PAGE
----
July 19, 2024

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Can eating a vegetarian diet prevent a stroke?

In a recently published study, researchers from Taiwan concluded that eating a vegetarian diet rich in nuts, soy, and vegetables may lower a person’s risk of having a stroke.

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New research suggests that eating a plant-based diet may help prevent stroke.

The study, which appears in Neurology, the medical journal of the American Academy of Neurology, investigated the link between a person’s diet and the occurrence of two different types of stroke.

These were hemorrhagic stroke, in which blood from an artery bleeds into the brain, and ischemic stroke, which results from a blocked blood vessel.

In the United States, about 795,000 people experience a new or recurrent stroke each year, and it is the second leading cause of death globally.

A stroke can result in disabilities, and affected individuals are more likely to develop dementia in the future.

The American Heart Association (AHA) estimate that by 2030, almost 4% of adults in the U.S. will have had a stroke.

Vegetarianism and veganism have become increasingly popular in both the United Kingdom and the U.S.

While many people opt for a plant-based diet for environmental and animal welfare reasons, they also often perceive these diets as being better for their health.

A study that the BMJ published last year investigated strokes in more than 48,000 meat eaters and vegetarians in the U.K. The study authors reported that although vegetarians had lower rates of ischemic heart disease than the meat eaters, they were more likely to have a stroke.

They concluded that there could be some factors associated with animal food consumption that might prevent a stroke.

In the recently published study, the researchers recruited two cohorts of volunteers from Buddhist communities in Taiwan, totaling more than 13,000 participants.

At the start of the study, the researchers medically examined the participants and asked them about their diet, smoking habits, alcohol intake, and physical activity.

The researchers then tracked the volunteers’ health using the National Health Insurance Research Database. They followed the first group of volunteers for an average of 6 years and the second group for 9 years.

The average age of the study participants was 50 years. The researchers did not recruit anyone who was under 20 years of age or had a history of stroke.

Approximately 30% of the volunteers were vegetarians who did not eat any meat or fish, and, of these individuals, about one-quarter were male.

The vegetarians ate more nuts, vegetables, and soy than the nonvegetarians. They also drank more alcohol and smoked less.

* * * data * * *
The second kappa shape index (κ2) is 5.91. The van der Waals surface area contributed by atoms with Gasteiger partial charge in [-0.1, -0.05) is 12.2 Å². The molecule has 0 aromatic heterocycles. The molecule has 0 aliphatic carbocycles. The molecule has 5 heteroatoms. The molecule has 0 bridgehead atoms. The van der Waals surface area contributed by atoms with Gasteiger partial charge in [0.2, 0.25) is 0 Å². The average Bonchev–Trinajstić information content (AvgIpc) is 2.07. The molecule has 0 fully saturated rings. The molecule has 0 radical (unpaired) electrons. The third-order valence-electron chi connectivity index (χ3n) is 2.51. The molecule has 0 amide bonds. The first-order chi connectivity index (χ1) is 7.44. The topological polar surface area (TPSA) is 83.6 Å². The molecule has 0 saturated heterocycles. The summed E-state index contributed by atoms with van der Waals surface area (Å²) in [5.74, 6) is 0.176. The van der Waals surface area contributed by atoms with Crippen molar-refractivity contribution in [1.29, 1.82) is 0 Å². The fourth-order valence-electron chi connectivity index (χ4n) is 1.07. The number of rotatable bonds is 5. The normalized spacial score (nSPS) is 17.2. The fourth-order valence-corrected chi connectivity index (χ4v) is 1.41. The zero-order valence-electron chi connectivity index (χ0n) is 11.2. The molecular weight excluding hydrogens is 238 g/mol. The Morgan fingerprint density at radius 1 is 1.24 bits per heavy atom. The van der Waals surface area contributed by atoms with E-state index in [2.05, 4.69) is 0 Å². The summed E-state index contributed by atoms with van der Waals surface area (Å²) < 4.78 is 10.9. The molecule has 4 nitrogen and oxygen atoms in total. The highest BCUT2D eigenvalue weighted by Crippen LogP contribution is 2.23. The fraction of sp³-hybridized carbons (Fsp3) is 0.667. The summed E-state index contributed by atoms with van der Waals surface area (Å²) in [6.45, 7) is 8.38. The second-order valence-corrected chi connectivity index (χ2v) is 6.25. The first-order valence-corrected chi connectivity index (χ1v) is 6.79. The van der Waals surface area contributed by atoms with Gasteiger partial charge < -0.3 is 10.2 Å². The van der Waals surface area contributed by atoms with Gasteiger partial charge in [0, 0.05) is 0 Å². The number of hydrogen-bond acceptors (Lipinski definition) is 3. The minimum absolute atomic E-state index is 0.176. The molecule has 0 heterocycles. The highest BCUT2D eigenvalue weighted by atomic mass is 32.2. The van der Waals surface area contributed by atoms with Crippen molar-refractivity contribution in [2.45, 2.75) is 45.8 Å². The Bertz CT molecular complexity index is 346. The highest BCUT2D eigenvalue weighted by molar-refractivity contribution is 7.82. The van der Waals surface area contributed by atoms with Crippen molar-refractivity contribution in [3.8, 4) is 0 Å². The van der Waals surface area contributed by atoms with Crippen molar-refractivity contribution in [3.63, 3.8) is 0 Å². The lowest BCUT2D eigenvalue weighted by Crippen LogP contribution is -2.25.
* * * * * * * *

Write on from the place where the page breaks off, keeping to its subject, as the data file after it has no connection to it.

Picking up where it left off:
While both groups ate the same amount of fruit and eggs, the nonvegetarians consumed more dairy and fat than the vegetarian volunteers.

The researchers calculated that after adjusting for age, sex, smoking, and other health conditions, the vegetarians in the first group had a 74% lower risk of ischemic stroke than the nonvegetarians.

In the second group, vegetarians had a 60% lower risk of ischemic stroke, a 65% lower risk of hemorrhagic stroke, and a 48% lower risk of overall stroke than nonvegetarians.

“Overall, our study found that a vegetarian diet was beneficial and reduced the risk of ischemic stroke even after adjusting for known risk factors like blood pressure, blood glucose levels, and fats in the blood.”

– Study author Dr. Chin-Lon Lin, Tzu Chi University in Hualien, Taiwan

“This could mean that perhaps there is some other protective mechanism that may [protect] those who eat a vegetarian diet from stroke.”

In their paper, the authors suggest that their results may differ from those of the large study appearing in the BMJ because their participants avoided alcohol, a potential risk factor for stroke.

The authors also noted that while it was useful to have comprehensive data on a non-Western group of vegetarians, the study findings may not be applicable to populations living outside Buddhist communities in Taiwan.

J. David Spence, a professor of neurology and clinical pharmacology at Western University in London, Canada, and Christy Tangney, a professor in the department of preventive medicine at Rush University, Chicago, IL, comment on the paper in a linked editorial.

They say: “The low overall risk of stroke likely reflects the mean age at baseline of only ~50 years in both cohorts and the relatively short duration of follow-up (5–7 years in cohort 1 and 9 years in cohort 2).”

“In both cohorts, ~30% followed a vegetarian diet. Importantly, only ~25% of vegetarians were men.”

The authors of the editorial also point out that the researchers only assessed the volunteers’ diets at the beginning of the study, noting that the participants could have changed their eating habits during the years of follow-up.

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